Canada real estate: mortgage borrowing reaches record high of $108 billion in 2020

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      Canadians borrowed a lot of dough last year.

      They used the money to buy a home or to renew or refinance their mortgages.

      All in all, Canadian households added $108 billion in mortgage debt by November 2020.

      According to a new study, this is the highest level of borrowing in the last few years.

      In 2019, it was just two-thirds or around $72 billion.

      In 2018, it was $46 billion.

      The study by Statistics Canada noted that low interest rates and demand for housing drove borrowings last year.

      Michael Daoust, Matthew Hoffarth, and Thomas Haines authored ‘Trends in the Canadian mortgage market: Before and during COVID-19’, which was released Wednesday (February 17).

      The authors also noted a “strong growth in disposable income” last year.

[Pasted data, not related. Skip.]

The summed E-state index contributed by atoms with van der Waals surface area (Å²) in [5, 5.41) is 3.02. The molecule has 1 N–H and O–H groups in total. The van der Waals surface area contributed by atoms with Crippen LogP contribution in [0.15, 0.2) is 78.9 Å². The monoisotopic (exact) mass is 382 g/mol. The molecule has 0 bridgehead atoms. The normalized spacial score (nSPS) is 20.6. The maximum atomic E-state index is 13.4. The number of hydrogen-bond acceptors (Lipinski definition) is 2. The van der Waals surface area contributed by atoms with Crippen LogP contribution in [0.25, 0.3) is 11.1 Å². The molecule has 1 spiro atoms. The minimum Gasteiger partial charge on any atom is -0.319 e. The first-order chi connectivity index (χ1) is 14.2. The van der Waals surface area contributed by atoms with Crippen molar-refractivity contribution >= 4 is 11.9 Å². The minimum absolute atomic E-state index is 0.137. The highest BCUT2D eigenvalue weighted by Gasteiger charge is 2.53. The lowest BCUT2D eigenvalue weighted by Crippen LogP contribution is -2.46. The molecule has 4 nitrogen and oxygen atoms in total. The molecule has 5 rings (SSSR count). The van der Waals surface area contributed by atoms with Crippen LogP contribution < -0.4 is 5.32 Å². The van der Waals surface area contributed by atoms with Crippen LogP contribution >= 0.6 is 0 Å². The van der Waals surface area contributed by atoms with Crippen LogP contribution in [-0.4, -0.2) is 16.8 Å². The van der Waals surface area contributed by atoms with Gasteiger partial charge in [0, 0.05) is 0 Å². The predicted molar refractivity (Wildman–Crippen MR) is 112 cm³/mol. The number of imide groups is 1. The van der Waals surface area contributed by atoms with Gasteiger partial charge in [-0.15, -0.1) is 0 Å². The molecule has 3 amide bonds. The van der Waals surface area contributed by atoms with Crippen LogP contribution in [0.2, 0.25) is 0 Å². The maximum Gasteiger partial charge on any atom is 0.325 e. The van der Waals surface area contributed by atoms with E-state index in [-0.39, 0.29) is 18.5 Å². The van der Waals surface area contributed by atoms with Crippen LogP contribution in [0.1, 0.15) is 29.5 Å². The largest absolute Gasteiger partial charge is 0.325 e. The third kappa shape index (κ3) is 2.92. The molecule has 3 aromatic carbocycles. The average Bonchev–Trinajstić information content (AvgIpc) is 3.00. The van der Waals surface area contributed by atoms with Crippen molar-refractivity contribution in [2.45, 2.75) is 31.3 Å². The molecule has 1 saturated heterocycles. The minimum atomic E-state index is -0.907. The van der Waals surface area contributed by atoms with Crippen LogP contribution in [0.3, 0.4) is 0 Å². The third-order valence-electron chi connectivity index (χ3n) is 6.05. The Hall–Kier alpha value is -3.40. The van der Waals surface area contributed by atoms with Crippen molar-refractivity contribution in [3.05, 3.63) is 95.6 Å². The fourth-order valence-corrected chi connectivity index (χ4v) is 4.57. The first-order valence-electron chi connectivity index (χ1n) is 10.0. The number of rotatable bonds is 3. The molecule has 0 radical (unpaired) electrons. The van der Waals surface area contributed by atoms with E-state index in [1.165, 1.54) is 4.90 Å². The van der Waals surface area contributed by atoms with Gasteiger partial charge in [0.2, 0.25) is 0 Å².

This was “fuelled by assistance from all levels of government to help diminish the economic impact of COVID-19”.

      Disposable incomes rose 12.7 percent on a seasonally adjusted basis in the second quarter of 2020 from the fourth quarter of 2019.

      Meanwhile, government transfers rose 103.4 percent over the same period.

      “If mortgage borrowing remains robust and income decreases back to pre-pandemic levels, then households may find themselves with record levels of mortgage debt relative to their current disposable income in subsequent quarters,” the study noted.

      As a side note, the paper observed that while mortgage borrowing rose, other household debt fell in 2020.

      “Non-mortgage loans, which are funds used primarily for consumption, were impacted significantly by the various social-distancing measures that were implemented,” the paper stated.

      As “household consumption declined by a record amount”, families shed almost $8 billion from non-mortgage debt since December 2019.

      By and large, Canadians are good borrowers.

      The study noted that financial institutions estimate the proportion of their loan portfolios that may enter default.

      These are called expected credit losses or ECL.

      “Despite the increasing ECL through 2020, the risks in the mortgage market were seen as very minor, with total ECL on mortgage loans as a proportion of total household mortgage debt reaching only 0.1% in the third quarter of 2020,” the paper stated.